Thursday, June 9, 2011

Year Four - DONE!

And so, my fellow homeschoolers...
... we just finished our fourth year of homeschooling.


I know this is probably oversharing, but this is record-keeping for me at this point.
If you've ever wondered what we've been doing, this is for you.
Not that interested?  Move along, nothing to see here.

By and large, it's been a GREAT year.  Though I'm sure we'll continually tweak and fine-tune, we've settled into a groove that is working for us.  For the most part, we've been able to get the vast majority of our academic work done in four days a week.  (Yay!)  Those days are probably numbered for Wyatt, at least, but we love our relaxed schedule.  And hurray for Gramma and Grampa Grasshopper, who have provided many wonderful PTO days.

Some folks are comfortable with a looser arrangement, but my family works best with structure, so this is what weve been doing.

Wyatt, Tate, and Gunnar

As the boys get older they'll have to do more of their work separately, but up until now we've done most of the heavy lifting all together.

We just finished our last chapter of a four year tour - the Story of the World.  We've made models of Viking boats, Chinese lanterns, Roman shields and spears, baked hard-tack, cooked n'shima, and ollie bollen, and even mummified a chicken.  We've mapped the world, over and over, and read countless stories of rulers, explorers, heroes, and ordinary people.  It's been quite a ride!  Good memories :D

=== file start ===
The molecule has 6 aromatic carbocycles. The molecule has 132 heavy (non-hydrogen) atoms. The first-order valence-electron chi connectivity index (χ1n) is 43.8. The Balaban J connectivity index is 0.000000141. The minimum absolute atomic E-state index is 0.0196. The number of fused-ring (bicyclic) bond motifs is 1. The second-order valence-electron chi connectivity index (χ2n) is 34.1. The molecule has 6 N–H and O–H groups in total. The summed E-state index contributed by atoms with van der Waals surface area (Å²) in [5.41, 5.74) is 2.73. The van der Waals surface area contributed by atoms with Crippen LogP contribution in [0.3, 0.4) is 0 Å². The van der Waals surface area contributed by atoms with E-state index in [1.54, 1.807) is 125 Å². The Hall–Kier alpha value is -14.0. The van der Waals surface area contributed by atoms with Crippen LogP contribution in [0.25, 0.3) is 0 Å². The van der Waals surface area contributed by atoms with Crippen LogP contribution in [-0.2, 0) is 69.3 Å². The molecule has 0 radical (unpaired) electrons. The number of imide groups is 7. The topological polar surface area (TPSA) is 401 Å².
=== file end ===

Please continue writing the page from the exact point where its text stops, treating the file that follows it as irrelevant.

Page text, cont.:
This year we waded (in the shallow end) into physics, working our way through Janice VanCleave's experiments, backed up with Eyewitness books.  We LOVE experiments.

The boys and I have been memorizing Philippians 1 and 2.  Still working on it... and cruising through these books also.  Actually, we did the 21 Rules last year, and Rules for Young Friends and Uncommon Courtesy this year.  Though they're aimed at fairly young children, I modified them for our family.  Rules for Young Friends instigated some VERY appropriate and much needed discussion about the expectations I have for our kids as well as their guests.

Technically, only Wyatt and Tate were working through Words on the Vine (Greek and Latin work roots), but Gunnar listened in on all the discussion, so when he works through the book later he'll probably have pretty smooth sailing.

I had all three do journal writing a couple times a week, and our subjects varied widely.  Their favorite is when I pick five random words and they make up a story using all of them.  But we did have some more focused writing.  They had fun with some of the poetry, but other times it fell flat.  We tried.  We really enjoyed using The Mysteries of Harris Burdick as a jumping off point.  The premise of the book, by Chris Van Allsburg, is that a man named Harris Burdick appeared at a publisher's office with a stack of sketches with captions that were proposals for books.  He left them with the publisher but - mysteriously - never returned.  Of course, they're all in Chris Van Allsburg's wonderful style.  The boys had fun with these and would usually come up with wildly different stories.  I've also had them all using online resources for learning keyboarding.  We'll continue that through the summer.